As organizations have increased their efforts to downsize over the past two decades, the amount of attention being paid to how organizations deal with early retirement issues has increased as well (Feldman and Kim, 2000; LaRock, 1999; Longo, 1999). In large part, that research has focused on how organizations structure, and how older employees respond to, incentives to accept early retirement (Kim and Feldman, 1998, 2000; Weckerle and Schultz, 1999). However, there has been very little research on the penalties associated with early retirement. That is, much more is known about the effects of incentives for early retirement than is known about the disincentives associated with penalties for retiring before eligibility for full pension benefits is reached.
Moreover, much of the research to date on early retirement decisions has a significant methodology problem. That is, much of the research in this area has examined individuals' willingness or intention to retire given a hypothetical set of incentives rather than their actual retirement behavior (Talaga and Beehr, 1995). Thus, much more is known about what individuals say they would do when given a choice about early retirement than about their actual retirement decisions (Kim and Feldman, 1998).
This article examines the factors which influence employees' retirement in defined benefit pension plans in which there are penalties associated with retiring before becoming eligible for full pension benefits. Using the actual retirement decisions of 2,205 public-sector employees, the research examines the differential effects of penalizing workers for retiring "early" in terms of age (before age 65), for retiring "early" in terms of years of service (before reaching 30 service years), and for retiring "early" by leaving both before age 65 and with fewer than 30 years of service.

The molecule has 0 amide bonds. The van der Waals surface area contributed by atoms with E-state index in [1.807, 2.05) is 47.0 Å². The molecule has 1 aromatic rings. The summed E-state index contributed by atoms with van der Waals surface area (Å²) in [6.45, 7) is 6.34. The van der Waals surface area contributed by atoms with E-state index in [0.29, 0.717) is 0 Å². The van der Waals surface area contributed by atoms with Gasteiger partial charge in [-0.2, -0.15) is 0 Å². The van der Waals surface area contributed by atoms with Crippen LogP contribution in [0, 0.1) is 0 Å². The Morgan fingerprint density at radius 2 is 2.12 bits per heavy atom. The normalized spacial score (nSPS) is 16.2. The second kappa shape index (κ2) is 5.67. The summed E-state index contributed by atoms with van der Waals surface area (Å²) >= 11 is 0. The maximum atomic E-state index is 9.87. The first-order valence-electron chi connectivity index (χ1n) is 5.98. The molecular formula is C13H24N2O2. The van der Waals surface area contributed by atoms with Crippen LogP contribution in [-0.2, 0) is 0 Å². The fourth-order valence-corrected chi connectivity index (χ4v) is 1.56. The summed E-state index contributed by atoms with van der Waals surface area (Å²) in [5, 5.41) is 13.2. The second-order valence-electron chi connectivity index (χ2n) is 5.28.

Below we briefly explain the retirement plan formula used by the retirement system examined in this study and highlight the key differences between defined benefit and defined contribution pension plans. Then, in the next section, we review the literature on retirement decisions and present hypotheses on the factors which predict retirement before eligibility for full pension benefits is reached. This is followed by a description of the research methodology of the study (e.g., the research site and measures of variables). The final two sections of the article present the empirical results of the study and their implications for future research and management practice in the area of retirement planning.
RETIREMENT PLAN FORMULA
In defined contribution pension plans, employees and/or employers contribute a set percentage of the employee's annual salary to a pension fund. Funds are invested among various financial instruments (e.g., bonds, money market funds, stocks); the amount of pension benefits received is highly dependent upon the wisdom of employees' own investment decisions. Thus, funds available for retirement decisions are affected by returns from investment sources in addition to years of service and retirement age.
In contrast, in defined benefit pension plans, pensions typically are calculated by an organizational formula based on annual compensation, age at retirement, and years of service. The organization (not the employee) is responsible for investing pension funds. Unlike employees in defined contribution plans, employees in defined benefit plans are typically penalized if they retire before they reach a specified age or complete a preset number of years of service (e.g., 30). Organizations with defined benefit plans typically lower the amount of pension benefits employees receive if they retire before "normal" retirement.
Like many defined benefit plan formulae, the formula for employees in the present study is a function of compensation level, length of service, and age. The annual retirement pension benefit used in this organization was calculated by the following formula:
Average Annual Final Compensation X 1. …